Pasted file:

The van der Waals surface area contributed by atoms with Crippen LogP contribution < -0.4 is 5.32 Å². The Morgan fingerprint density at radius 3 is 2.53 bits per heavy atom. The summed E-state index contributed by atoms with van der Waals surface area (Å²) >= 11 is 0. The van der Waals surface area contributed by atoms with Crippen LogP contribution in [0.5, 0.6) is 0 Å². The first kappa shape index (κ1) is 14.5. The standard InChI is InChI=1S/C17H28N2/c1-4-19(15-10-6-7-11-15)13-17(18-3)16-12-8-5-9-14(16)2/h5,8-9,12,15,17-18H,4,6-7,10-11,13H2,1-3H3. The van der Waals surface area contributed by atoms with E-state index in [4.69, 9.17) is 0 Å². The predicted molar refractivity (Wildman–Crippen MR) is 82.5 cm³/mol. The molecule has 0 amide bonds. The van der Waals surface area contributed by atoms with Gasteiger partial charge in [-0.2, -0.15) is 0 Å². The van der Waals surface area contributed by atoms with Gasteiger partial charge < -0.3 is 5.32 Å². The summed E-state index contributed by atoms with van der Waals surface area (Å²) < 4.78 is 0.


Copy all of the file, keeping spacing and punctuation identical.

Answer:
The van der Waals surface area contributed by atoms with Crippen LogP contribution < -0.4 is 5.32 Å². The Morgan fingerprint density at radius 3 is 2.53 bits per heavy atom. The summed E-state index contributed by atoms with van der Waals surface area (Å²) >= 11 is 0. The van der Waals surface area contributed by atoms with Crippen LogP contribution in [0.5, 0.6) is 0 Å². The first kappa shape index (κ1) is 14.5. The standard InChI is InChI=1S/C17H28N2/c1-4-19(15-10-6-7-11-15)13-17(18-3)16-12-8-5-9-14(16)2/h5,8-9,12,15,17-18H,4,6-7,10-11,13H2,1-3H3. The van der Waals surface area contributed by atoms with E-state index in [4.69, 9.17) is 0 Å². The predicted molar refractivity (Wildman–Crippen MR) is 82.5 cm³/mol. The molecule has 0 amide bonds. The van der Waals surface area contributed by atoms with Gasteiger partial charge in [-0.2, -0.15) is 0 Å². The van der Waals surface area contributed by atoms with Gasteiger partial charge < -0.3 is 5.32 Å². The summed E-state index contributed by atoms with van der Waals surface area (Å²) < 4.78 is 0.